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Monday, April 9, 2012

Can The Groupon Model Last?

The Groupon logo inside the online coupon company's offices in Chicago (AP)

The Groupon logo inside the online coupon company's offices in Chicago (AP)

Groupon, the online coupon giant, is one of the fastest growing companies in the world, but has been facing increasing doubt about its financial viability and long-term future. Since first going public in November, its stock has plummeted from $26 to $14.

The company recently hired Paul Taafe as its new public relations guru after several high profile missteps, including an accounting error that gave an overly optimistic picture of finances. Groupon recently issued a revision to its fourth quarter financial results, revealing that it had overstated its revenue by $14.3 million.

“If you’re a new public company, this is a big no-no,” said Douglas MacMillan, technology reporter for Bloomberg. “You want to be telling investors that you’re confident in your model, they’re doing the opposite.”

MacMillan told Here & Now‘s Robin Young that Groupon is basically sending investors a message that their internal financial controls are inefficient.

“If you’re a new public company, this is a big no-no. You want to be telling investors that you’re confident in your model, [Groupon is] doing the opposite.”.
– Douglas MacMillan, technology reporter for Bloomberg

The accounting error was discovered after the company realized that many customers had returned their coupons in January, according to The Wall Street Journal. MacMillan says Groupon started offering more luxury items and deals with higher price points in the past year, which resulted in a higher refund rate.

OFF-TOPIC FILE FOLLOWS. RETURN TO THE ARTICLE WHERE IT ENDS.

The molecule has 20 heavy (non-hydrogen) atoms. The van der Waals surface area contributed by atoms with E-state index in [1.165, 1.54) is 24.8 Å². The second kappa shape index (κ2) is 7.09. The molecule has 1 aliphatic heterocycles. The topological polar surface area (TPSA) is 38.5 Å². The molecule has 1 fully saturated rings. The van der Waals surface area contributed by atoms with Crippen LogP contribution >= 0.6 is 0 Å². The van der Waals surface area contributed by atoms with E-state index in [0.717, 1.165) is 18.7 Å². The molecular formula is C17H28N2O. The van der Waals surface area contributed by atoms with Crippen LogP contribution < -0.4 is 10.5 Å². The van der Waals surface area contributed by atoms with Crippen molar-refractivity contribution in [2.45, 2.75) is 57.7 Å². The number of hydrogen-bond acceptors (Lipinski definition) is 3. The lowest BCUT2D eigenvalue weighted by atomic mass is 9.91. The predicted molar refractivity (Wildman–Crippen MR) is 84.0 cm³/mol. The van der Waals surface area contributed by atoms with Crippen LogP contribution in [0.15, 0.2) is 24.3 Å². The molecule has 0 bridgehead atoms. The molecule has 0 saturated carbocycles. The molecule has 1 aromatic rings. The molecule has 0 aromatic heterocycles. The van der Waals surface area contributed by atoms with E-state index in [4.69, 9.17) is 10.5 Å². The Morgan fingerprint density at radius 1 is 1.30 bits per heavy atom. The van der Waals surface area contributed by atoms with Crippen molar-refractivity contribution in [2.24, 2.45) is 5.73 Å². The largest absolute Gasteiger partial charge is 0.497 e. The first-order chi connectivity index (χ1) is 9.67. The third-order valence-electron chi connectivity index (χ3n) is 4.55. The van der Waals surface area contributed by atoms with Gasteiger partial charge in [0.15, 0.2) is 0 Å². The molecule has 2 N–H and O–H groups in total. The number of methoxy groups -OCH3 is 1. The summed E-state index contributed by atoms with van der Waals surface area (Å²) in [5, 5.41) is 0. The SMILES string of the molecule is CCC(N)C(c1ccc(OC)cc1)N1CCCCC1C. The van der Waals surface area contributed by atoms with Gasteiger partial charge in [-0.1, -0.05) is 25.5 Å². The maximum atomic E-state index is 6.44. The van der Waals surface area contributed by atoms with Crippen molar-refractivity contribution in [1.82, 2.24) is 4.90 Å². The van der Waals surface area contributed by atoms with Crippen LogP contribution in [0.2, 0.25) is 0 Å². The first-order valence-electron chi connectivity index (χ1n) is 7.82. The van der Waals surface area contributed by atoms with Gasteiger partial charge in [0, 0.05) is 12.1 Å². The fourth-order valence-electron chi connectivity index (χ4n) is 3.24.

The company’s growing pains raise questions about how long the Groupon model can last. In addition to having to tackle hundreds of competitors including LivingSocial, Amazon Local, and Google Deals, the company is facing a shareholder lawsuit and a possible investigation by the Securities and Exchange Commission.

“His work’s cut out for him,” said MacMillan, referring to Taafe’s new role in managing public relations for Groupon.


  • Douglas MacMillan, technology reporter for Bloomberg

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  • Chrisk

    In response to the Headline the answer is NO…. There is no long term sustainability for this model for many reasons. Firstly the obvious which we are seeing now the amount of refunds, you will see most of the restaurants have disappeared from this model because its simply doesn’t work for them financially. Another reason is you can’t continuously offer 50 to 90% discounts as everything becomes devalued or you have instances of inflated prices to allow for such a steep discount.

    The only way this model works is for the consumer to pay the merchant directly when they use the “coupon” and for the merchant to have control over their offers and have a monthly fee where they can truly track their ROI.

  • Eric

    Groupon spends more than it makes. It’s not a success.

    This sums it up: http://shortlogic.com/post/6142108636/groupon-ipo-pass-on-this-deal

  • Marco

    Yes, there are several restaurants I will frequent again because of Groupon. Although they are on the pricy end, I had a great dinning experience.

  • Jen

    2 comments, 1 question:
    - I use Groupon as a deal finder for businesses that I am already familiar with
    - I have found that sometimes a ‘deal’ on Groupon is not much of a deal – you can find the same or a better price by going directly to the seller. Have seen offers for tickets to events where you could actually purchase the same ticket cheaper by buying direct. 
    - Isn’t part of the business model the profit from ‘unused’ Groupons ? The seller might not be getting much new business, but certainly there is a percentage of Groupons that never get used, and the seller gets to pocket that money.

  • Tom Dixon

    Have stopped using Groupon and its competitors because found that the stress of dealing with their flood of emailed deal offers was not worth it, given so few, in fact none, ever taken up on! Think others probably feeling the same way and this could also lead to a reversal at some point!

  • Jessica